Simple IOT Sunlight Sensing Raspberry Pi Project – SunIOT Part 1
At SwitchDoc Labs we have been building a number of prototype IOT (Internet Of Things) devices for a number of different videos, articles, products and books we have been working on. Our latest Book, “Raspberry Pi IoT Projects: Prototyping Experiments for Makers“, has been selling well on Amazon, published by APress-Springer/Daniel. Our first O’Reilly Publishing tutorial video, “Introduction to the ESP8266 and the IOT” also just came out. Time for a new project, SunIOT.
We just have added a new product, a Grove Sunlight Sensor to our lineup and wanted to build a project using it. We are intending to add drivers for this sensing device to three of our product lines: OurWeather, the GroveWeatherPi and the WXLink wireless data transmission products. Since we are going to be using the Grove Sunlight Sensor so extensively, we thought we should build a quick example project.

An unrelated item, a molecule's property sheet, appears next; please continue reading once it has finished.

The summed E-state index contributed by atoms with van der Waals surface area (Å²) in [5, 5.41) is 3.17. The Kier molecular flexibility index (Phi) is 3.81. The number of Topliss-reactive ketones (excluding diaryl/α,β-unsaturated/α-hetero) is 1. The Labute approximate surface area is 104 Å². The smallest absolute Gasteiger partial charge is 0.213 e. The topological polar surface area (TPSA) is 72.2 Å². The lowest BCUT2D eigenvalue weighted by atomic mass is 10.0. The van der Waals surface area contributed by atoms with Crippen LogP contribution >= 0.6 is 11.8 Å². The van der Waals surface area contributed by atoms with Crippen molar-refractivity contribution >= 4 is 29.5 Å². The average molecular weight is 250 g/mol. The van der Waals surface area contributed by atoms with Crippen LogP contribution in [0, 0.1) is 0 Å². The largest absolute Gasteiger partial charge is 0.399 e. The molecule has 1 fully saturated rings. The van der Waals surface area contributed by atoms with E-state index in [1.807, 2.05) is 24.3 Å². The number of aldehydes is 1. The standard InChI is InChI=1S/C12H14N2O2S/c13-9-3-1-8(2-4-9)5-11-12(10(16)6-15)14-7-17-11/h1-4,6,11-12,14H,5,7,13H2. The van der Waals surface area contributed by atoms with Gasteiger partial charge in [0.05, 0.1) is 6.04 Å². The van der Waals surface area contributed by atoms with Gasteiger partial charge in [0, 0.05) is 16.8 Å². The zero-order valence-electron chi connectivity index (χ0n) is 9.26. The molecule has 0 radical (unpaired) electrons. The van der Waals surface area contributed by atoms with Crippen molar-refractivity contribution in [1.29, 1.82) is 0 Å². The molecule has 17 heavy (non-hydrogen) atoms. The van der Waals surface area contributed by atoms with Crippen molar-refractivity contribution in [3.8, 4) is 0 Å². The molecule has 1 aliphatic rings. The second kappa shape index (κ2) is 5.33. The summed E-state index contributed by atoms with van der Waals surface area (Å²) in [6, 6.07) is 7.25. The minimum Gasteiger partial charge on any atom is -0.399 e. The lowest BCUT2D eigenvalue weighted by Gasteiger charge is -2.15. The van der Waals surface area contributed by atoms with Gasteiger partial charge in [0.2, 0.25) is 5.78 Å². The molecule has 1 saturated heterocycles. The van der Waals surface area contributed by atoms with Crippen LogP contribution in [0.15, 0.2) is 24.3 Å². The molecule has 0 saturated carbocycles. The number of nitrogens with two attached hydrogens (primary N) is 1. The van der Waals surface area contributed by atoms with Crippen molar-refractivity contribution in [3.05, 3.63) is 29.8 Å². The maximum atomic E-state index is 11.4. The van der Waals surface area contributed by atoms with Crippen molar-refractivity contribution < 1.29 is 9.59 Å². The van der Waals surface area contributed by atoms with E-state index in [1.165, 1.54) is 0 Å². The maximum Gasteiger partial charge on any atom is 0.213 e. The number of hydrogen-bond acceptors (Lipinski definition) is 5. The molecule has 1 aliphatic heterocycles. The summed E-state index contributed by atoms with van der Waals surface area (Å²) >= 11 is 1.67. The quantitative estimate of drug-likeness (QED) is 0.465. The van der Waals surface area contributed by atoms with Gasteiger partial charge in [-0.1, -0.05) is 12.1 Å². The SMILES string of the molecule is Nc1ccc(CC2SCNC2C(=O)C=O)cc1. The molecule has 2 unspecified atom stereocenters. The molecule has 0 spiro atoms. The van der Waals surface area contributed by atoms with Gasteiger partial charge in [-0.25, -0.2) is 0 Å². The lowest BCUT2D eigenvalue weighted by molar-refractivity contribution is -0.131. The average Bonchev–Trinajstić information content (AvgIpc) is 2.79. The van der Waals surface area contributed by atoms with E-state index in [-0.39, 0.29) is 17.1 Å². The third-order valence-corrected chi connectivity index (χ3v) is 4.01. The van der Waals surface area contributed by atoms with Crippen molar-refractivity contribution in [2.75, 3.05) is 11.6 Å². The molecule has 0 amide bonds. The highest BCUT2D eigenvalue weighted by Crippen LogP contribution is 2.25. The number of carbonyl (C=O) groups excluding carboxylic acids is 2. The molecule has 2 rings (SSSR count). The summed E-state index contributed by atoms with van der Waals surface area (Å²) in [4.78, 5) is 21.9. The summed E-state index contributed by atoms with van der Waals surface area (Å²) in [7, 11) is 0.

SunIOT was thus born. We will be building this project in four postings. FIrst the description of the project (Part 1). Secondly, we get the hardware up and connected , Python connected to both of the Grove devices (Part 2), Part 3 will have us connect up to initialstate.com and then in Part 4, we will use MQTT to connect to a dashboard, freeboard.io (and pubnub.com).
- – Part 1 – Introduction to SunIOT
- – Part 2 – The SunIOT Hardware and Software
- – Part 3 – Hooking up SunIOT to initialstate.com
- – Part 4 – Hooking up SunIOT with MQTT to freeboard.io and pubhub.com
What is SunIOT?
The overall design of the project is simple. We use the Raspberry Pi to read a sensor that measures sunlight and breaks the sunlight down into three components (UV, IR and Visible). We also use an LED to provide visual feedback that a sample is being taken (two blinks) and that the process is still running (one blink).